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13 November 2014

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You are in: Suffolk > In Pictures > Photo Galleries > Features > Mosquito Aircraft Unveiled

Mosquito - copyright Imperial War Museum

Mosquito - copyright Imperial War Museum

Mosquito Aircraft Unveiled

The Mosquito, many of which were based at Suffolk airfields during the war, was unveiled at the Imperial War Museum in Duxford.


Following an extensive restoration programme by a skilled team of staff and volunteers, the Imperial War Museum Duxford rolled out its newly restored wartime de Havilland Mosquito aircraft. It was unveiled in the presence of the former Mosquito aircrew from all over the region.

The Mosquito has a long association with the East Anglian region. Many were based at airfields across Suffolk and Norfolk during the Second World War. Most were built at Hatfield, some of the aircraft were built in Luton, on what is now part of Luton Airport.

Duxford’s Mosquito, TA719, is one of only 33 left in the world from a total of nearly 8,000 which were built.  The Mosquito is one of the greatest ever combat aircraft and served in the Royal Air Force in a variety of roles including bomber, night-fighter and ‘spyplane’.  It was, until 1944, the world’s fastest combat aircraft and was in RAF service from 1941 to 1953.

TA719 rolled off the production line as the Second World War drew to a close and was placed in storage for 6 years.  The aircraft will take its place in Duxford’s new £24 million pound AirSpace exhibition set to open in 2007. 

last updated: 22/10/2008 at 10:25
created: 16/02/2005

Have Your Say

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Jim Prettyman
Truly DH at its best . Beautiful and ahead of all others . Wish we had one flying again .

Chris Arter
For John BeechingI am researching my relative S/Ldr Jack Fenwick's RAF service.He was with 169 Sqdn & was shot down by an intruder over Norfolk 04.03 1945 returning from sortie over Germany when based at Gret Massingham ( Mk 19 Mosquito MM 640 ) Can you help ? Chris

Wayne Beeching
To John Beeching: I was just looking at some old photographs that my uncle has, Brian Beeching. There was a Cpl John Beeching in his RAF Uniform and was wondering if you were the same john beeching

keith ivor murrell
trully a beautiful plane,i guess this one is static its such a shame.but does look great,thanks for all the hard work for others to admire.

Steve in Minneapolis
Certainly the yellow underside paint scheme wasn't used in combat aircraft, was it?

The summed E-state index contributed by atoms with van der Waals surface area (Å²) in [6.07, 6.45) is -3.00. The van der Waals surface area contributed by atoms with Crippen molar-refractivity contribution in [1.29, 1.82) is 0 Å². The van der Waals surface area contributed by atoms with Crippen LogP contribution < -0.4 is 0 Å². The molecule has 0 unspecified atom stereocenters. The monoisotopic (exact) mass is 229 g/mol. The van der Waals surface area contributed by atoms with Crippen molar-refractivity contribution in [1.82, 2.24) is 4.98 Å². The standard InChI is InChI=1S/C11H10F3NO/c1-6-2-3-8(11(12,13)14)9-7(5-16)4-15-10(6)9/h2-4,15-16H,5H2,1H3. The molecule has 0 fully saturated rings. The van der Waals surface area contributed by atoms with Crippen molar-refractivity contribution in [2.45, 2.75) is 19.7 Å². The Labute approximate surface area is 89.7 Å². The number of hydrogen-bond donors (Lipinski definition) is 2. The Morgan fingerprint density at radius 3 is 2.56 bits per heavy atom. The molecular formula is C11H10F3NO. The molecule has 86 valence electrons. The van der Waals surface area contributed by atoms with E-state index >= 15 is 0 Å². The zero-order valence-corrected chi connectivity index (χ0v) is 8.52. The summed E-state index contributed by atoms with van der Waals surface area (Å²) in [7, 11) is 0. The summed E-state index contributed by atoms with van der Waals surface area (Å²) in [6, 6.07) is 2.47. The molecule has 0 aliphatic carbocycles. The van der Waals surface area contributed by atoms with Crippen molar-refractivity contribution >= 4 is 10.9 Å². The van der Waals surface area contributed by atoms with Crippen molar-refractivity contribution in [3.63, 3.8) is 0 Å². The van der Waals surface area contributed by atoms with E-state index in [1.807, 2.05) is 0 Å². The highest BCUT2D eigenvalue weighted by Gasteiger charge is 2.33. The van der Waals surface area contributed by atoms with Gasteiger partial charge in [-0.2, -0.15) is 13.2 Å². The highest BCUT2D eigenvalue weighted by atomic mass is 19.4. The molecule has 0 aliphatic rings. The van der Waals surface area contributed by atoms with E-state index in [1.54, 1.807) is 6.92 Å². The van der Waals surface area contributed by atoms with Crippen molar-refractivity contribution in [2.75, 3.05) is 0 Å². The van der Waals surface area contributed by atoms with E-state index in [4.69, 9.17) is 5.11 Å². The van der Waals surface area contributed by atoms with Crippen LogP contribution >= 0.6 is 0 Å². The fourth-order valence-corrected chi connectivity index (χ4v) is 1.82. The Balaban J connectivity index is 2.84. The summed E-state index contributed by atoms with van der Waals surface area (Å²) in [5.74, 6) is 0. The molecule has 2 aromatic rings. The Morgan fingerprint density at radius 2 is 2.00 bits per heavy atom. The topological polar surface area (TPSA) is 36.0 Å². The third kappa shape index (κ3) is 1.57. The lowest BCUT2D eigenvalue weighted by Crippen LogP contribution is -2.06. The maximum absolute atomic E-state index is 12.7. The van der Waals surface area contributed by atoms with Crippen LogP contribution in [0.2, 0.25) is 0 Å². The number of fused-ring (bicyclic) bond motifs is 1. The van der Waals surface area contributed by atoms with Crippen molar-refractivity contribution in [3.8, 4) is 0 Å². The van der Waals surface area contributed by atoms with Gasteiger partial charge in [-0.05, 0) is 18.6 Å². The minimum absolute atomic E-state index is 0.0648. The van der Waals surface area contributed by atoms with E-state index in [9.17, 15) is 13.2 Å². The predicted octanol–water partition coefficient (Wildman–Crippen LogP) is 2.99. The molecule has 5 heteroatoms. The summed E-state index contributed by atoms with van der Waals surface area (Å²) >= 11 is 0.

mick burton
I think the Mosquite was one of the best aircraft that flew in the war. I am so glad you have put life in to a new one. Good job lads. keep it up. Regards. Mick.

Paul Perryman
Are there any plans to fly this amazing aircraft alongside the Queens flight, if not why not.

John Hickmott
The Mosquito finaly takes it's place in the Roll of Honour. Don't forget it also played a roll as a civilian aircraft flying buisnessmen in to Sweden for ball bearing deals etc. Apparnently they were kitted out on a flying coat given a flask of coffee and strapped in the bomb bays for the journey, fascinating.

CPT Henry W. Justice, USA (Ret)
Wow! What a plane and gainst all odds too. Forever changed my mind on the best airplane of that era.

John Beeching
I flew as pilot with 169 (Bomber Support)Sqdn. and 627 PFF Sqdn., in 1944/45. I have the serial numbers of 57 Mosquitoes in my log-book and never bent any. I am happy to correspond with anybody still interested.

Adam Rowland
Mosquitos are the BEST! I love all air craft but mos's are one of my favorites! :)

james collison
As a former USAF pilot, I would love to fly the Mosquito..feel the surge of those engines. jwc

john morford
served in 410 sqd in ww2 with mosquitos and was in suffolk at several times

I am one of the early members of C.H.2A. at Windsor Airport.We are rebuilding Mossie KB161,a B Mk XX.

Brittany Brock
i love your pictures:P...hehe

ivor webber
I remember as a boy living in Topsham, Devon, a desertsand and green Mosquito flew over our house daily. Does anyone know what happend to the aircraft based at exeter Airport flying for the Met office?

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